Edwin Sodi to fight R255m asbestos tender charges

Edwin Sodi

Edwin Sodi

Published Aug 11, 2021


CONTROVERSIAL businessman Edwin Sodi and his company Blackhead Consulting will ask the high court to declare that the fraud, corruption and money laundering charges they face are unconstitutional.

Sodi, suspended ANC secretary-general Ace Magashule, nine co-accused persons and five companies have been charged with multiple counts of fraud, corruption money laundering and contravening the Occupational Health and Safety Act relating to the R255 million project to eradicate asbestos roofing in the Free State.

The contract was awarded to Sodi’s company Blackhead Consulting.

Advocate Laurence Hodes SC, representing Sodi and Blackhead Consulting, yesterday told Free State Judge President Cagney Musi he has been instructed by his clients’ lawyers Fluxmans Attorneys to bring an application to have the charges against them declared unconstitutional.

According to Hodes, the basis for bringing the application was non-compliance in terms of section 35(1)(c) of the Constitution, which guarantees arrested persons the right not to be compelled to make a confession or admission even if there is evidence against them.

The section states that everyone who is arrested for allegedly committing an offence has the right not to be compelled to make any confession or admission that could be used in evidence against that person.

Hodes said it was a matter of public record that Sodi was compelled to testify before the commission of inquiry into state capture from August 2019.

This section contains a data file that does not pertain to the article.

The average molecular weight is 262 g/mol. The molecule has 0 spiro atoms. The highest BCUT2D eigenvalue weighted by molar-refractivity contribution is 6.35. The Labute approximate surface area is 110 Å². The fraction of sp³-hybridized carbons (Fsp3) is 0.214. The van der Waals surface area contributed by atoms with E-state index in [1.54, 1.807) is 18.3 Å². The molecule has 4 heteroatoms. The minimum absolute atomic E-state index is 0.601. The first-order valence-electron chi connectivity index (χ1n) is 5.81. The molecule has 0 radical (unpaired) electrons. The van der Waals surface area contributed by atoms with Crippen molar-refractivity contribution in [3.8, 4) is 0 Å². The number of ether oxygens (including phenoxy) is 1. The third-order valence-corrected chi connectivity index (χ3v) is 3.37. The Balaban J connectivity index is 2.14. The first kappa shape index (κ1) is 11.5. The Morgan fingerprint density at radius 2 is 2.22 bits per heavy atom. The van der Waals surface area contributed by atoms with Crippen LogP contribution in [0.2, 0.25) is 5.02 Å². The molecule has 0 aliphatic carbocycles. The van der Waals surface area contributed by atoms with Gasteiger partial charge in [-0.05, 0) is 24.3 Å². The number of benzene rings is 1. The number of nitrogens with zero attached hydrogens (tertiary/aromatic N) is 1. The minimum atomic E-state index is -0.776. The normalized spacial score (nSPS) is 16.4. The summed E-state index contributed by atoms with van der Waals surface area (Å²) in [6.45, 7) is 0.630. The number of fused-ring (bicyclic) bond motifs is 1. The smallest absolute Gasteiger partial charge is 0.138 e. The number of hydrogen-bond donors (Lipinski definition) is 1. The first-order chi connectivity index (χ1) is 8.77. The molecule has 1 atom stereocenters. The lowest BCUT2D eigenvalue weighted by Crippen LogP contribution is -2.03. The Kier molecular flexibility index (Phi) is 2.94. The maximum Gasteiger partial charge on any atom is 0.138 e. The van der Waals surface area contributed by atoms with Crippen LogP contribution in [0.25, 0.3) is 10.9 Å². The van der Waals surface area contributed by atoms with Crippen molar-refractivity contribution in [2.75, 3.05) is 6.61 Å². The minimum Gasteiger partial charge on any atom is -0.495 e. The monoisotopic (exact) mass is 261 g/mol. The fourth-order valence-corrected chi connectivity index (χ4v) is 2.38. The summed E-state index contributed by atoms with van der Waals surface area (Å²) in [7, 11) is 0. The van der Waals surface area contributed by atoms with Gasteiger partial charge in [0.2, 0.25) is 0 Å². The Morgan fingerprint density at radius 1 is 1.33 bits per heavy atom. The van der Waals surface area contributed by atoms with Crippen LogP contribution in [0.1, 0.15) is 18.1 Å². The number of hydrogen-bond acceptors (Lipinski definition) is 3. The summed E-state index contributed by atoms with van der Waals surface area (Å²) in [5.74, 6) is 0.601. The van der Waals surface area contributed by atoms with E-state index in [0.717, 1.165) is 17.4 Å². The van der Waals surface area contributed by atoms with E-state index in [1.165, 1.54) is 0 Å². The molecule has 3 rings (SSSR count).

He told Judge President Musi that after the amendment of regulation 11 of the regulations governing the commission chaired by Acting Chief Justice Raymond Zondo in July last year they allowed information obtained or would be obtained from the commission to be utilised in criminal prosecution.

”We had said to the Deputy Chief Justice (Zondo) that we acted for Sodi and that we will be answering all the questions but that the answers cannot be used against him. It was agreed and we proceeded on that basis,” Hodes said.

He continued: “Even after the amendments of regulations we did it once again… we said we are aware that there has been a change (of the regulations) and that we recorded that it was a continuation of his testimony. It was his third or fourth time that he was testifying and we made it very clear that it cannot be utilised”.

Hodes said the perusal of the docket shows that Sodi was compelled to testify prior to the regulations being amended and that he would answer all the questions but the evidence could not be utilised against him.

”We are aware that the evidence was being used against him,” he said, adding that Sodi was arrested on September 30 last year after concluding his evidence at the commission.

Hodes said perusal of the contents of the docket shows that the only time law enforcement agencies began the investigation into Sodi was on account of evidence provided at the state capture commission and thereafter with full knowledge of the fact that they were utilising that information after they compelled him to answer questions there.

”We say to charging him, not just the admissibility of evidence, would be unconstitutional because while knowing that he was entitled to remain silent they compelled him to answer there. They investigated those answers and they called for the documents. That’s what we have in the docket here,” he said.

Prosecutor Johan de Nsschen said he and the investigators involved in the matter do not work for the Zondo Commission.

”This case is not based on evidence led at the Zondo Commission. To put it very bluntly and in plain English, the Zondo Commission evidence is nice to have. This case, I say again and I reiterate, is not based on evidence before Justice Zondo,” he insisted.

However, De Nsschen also indicated that this did not mean they were not going to use the Zondo Commission evidence because it was in the open in the main for all to know and is available on the internet.